the date of receipt of the informal claim as a possible effective date as is
currently allowed by law and regulation, allowing VA to obtain the data it
wants from claimants in the form it wishes to receive it, regardless of the
initial informal claim. However, claimants are not harmed because, under
current law, they have one year in which to submit a claim form satisfactory to
The authors of these proposed changes must believe
themselves to be clever, because while doing away with informal claims they
create the concept of an "incomplete claim" only for claims started
electronically. Incomplete electronic
claims can be completed at any time within a year after they are started, and
VA may use the date the claim was started electronically as the date of
claim. They create a special incentive
for claimants who are aware of, and comfortable with the online application
process. VA elects to penalize claimants
who do not have a computer, access to the internet, an eBenefits account, or
just like to sit at the kitchen table and complete a paper form.
It is strange that VA chooses to not just
incentivize the filing of an electronic claim; instead they have decided to
penalize veterans who write a letter or fill out most of a prescribed form by
delaying the start of any earned benefits by many months. The Internal Revenue Service incentivizes
Americans to file electronically by processing refunds with lightning
speed. However, they do not reduce a
refund simply because the filer chooses to send in a paper form 1040.
VA has proven that it can process claims submitted
electronically much faster than those received on paper. Many dependency claims filed electronically
today can be worked in minutes while over 235,000 previously filed paper claims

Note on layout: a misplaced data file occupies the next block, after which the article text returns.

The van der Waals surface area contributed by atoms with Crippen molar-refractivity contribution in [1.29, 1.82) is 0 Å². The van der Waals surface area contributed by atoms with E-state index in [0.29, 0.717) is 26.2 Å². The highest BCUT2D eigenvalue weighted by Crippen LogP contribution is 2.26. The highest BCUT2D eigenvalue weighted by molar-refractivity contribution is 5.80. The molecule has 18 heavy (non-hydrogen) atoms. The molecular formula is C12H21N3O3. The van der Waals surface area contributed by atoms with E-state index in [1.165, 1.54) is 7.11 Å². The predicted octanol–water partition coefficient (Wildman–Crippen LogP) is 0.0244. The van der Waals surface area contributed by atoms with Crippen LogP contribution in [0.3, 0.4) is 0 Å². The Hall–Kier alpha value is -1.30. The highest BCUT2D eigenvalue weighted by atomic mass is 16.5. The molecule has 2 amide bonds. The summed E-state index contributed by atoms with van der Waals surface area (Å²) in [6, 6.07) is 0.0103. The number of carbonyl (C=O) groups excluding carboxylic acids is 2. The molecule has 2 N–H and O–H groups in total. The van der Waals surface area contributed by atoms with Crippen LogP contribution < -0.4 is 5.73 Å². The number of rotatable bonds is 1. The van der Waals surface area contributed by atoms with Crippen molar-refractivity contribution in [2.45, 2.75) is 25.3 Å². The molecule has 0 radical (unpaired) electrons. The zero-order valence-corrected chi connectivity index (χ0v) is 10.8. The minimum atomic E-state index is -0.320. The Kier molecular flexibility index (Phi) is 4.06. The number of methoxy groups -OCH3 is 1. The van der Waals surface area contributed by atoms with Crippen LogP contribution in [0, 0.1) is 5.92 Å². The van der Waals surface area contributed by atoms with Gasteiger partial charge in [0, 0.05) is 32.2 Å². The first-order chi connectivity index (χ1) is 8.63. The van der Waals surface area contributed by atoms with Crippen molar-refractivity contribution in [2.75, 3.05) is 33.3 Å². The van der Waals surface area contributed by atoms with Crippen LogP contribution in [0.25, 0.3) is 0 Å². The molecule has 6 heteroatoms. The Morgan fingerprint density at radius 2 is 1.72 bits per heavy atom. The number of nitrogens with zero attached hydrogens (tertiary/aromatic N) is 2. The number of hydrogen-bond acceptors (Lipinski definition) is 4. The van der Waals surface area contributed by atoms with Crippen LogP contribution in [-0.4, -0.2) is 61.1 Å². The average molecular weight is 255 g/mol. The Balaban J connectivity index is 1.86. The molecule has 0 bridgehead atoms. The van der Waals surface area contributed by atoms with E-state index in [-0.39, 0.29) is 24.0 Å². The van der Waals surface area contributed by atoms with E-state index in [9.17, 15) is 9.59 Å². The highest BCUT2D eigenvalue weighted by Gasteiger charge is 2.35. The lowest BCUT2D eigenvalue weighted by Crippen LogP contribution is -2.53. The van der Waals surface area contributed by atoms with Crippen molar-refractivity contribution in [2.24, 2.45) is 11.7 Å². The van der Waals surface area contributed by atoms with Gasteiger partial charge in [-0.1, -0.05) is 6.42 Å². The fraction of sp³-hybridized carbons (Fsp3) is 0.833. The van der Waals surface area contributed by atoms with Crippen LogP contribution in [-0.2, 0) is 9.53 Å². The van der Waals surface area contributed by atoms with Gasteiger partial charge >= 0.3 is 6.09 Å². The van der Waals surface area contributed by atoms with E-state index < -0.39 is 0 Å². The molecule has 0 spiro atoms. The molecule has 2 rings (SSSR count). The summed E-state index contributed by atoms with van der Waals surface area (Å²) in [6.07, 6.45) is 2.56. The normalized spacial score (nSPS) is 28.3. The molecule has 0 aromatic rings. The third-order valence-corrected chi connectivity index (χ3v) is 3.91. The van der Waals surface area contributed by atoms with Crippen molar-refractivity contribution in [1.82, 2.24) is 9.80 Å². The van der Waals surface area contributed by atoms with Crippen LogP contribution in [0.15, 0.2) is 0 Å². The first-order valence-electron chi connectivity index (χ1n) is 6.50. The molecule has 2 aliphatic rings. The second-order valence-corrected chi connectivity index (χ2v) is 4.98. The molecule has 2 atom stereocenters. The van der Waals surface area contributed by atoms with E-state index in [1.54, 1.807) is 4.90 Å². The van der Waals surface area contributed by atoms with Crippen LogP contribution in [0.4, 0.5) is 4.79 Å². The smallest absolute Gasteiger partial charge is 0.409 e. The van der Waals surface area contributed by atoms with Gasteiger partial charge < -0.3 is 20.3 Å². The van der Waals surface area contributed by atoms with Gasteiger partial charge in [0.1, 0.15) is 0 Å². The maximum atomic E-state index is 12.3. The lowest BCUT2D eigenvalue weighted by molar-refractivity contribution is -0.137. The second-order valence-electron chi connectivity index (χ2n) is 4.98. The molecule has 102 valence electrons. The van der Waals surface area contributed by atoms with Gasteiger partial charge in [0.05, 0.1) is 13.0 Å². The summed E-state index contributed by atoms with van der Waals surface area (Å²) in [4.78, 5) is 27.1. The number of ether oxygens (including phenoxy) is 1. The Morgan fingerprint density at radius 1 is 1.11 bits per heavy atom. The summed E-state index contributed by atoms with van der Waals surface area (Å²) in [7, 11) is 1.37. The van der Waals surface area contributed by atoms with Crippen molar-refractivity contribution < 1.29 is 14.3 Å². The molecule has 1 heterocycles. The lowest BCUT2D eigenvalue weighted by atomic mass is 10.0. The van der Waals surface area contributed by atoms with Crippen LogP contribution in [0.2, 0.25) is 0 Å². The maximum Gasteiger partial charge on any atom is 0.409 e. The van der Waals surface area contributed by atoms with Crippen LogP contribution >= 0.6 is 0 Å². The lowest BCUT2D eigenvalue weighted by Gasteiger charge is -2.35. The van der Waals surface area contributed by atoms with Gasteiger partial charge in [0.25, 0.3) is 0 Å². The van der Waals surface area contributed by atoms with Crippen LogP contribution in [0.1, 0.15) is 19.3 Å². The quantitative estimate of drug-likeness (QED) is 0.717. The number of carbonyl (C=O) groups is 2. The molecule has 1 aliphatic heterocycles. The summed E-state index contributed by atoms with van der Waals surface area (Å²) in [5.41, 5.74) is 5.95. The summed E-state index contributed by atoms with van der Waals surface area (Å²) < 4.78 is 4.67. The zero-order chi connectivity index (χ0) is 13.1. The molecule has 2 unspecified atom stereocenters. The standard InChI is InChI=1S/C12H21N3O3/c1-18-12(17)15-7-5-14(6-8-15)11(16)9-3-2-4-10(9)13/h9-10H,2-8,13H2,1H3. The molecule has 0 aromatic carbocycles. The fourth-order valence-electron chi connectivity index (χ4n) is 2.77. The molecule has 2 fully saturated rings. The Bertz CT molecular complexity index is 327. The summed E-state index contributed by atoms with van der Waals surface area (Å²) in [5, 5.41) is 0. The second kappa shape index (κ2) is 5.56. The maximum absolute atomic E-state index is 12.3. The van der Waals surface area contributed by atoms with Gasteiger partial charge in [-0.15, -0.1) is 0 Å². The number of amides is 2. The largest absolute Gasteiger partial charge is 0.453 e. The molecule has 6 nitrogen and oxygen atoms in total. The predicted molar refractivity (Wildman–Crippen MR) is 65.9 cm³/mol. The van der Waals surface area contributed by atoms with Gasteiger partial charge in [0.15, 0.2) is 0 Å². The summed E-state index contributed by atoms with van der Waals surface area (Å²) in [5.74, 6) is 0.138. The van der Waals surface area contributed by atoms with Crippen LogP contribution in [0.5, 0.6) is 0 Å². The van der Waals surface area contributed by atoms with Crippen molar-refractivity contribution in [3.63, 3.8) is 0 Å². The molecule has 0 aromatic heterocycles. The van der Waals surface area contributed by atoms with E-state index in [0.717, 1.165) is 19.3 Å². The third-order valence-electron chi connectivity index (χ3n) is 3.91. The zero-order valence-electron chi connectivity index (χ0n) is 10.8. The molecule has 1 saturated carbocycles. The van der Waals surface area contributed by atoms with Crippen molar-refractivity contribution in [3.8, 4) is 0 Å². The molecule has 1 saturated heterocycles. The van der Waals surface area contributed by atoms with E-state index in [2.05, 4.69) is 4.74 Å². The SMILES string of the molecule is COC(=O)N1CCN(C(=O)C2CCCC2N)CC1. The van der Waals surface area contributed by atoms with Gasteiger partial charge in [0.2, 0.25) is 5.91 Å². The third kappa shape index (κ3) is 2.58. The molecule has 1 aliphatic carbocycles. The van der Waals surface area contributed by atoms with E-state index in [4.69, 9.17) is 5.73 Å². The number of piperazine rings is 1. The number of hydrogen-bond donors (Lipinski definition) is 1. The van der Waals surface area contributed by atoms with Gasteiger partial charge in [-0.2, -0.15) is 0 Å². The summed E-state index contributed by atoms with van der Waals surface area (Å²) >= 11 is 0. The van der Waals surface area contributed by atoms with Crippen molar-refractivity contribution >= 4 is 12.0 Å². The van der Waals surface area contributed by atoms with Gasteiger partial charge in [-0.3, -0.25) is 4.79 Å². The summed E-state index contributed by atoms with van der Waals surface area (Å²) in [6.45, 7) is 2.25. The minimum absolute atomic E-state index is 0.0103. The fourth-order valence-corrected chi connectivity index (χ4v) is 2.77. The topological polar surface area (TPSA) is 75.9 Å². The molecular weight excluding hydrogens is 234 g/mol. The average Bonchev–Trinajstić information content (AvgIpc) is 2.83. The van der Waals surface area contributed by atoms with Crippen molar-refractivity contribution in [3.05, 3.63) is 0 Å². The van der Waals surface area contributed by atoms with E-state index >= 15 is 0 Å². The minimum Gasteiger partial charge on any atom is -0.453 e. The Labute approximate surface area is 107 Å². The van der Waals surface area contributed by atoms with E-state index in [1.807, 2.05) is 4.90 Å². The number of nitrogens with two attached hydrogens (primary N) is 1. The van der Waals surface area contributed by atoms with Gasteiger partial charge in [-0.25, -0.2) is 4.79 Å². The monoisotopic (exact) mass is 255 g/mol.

continue to wait. What more incentive do people need? It is VFW’s contention that these draconian
measures are unneeded to encourage many thousands of veterans to file
There is one other consequence of the elimination of
the informal claim. The Fully Developed Claim (FDC) program, created by VA to
encourage veterans to accomplish all required development before submitting a
claim to VA in exchange for expedited claims processing, will be dealt a severe
and likely fatal blow. In Fast Letter
10-22, Fully Developed Claim Program (June 15, 2010), specifically addresses
and endorses the use of informal claims in FDC claims. Veterans may notify VA that they intend to
file a claim under the FDC program. VA
acknowledges that notification and tells the veteran that they have one year in
which to submit a complete FDC.
Implementation of the changes proposed by VA to
eliminate informal claims will take away a major incentive offered to veterans
for accomplishing their own development.
Without the ability to file an informal claim, veterans stand to lose
months of retroactive benefits if they chose to submit an FDC. We fully anticipate that veterans will decide
that the cost of delay in filing a claim is too great. Without the ability to file an informal claim
they will elect to file a standard claim and forgo the FDC program. Currently, over 27 percent of disability
claims submitted to VA are accepted as Fully Developed Claims. Implementation of this rule will eliminate
this vast savings of VA manpower overnight.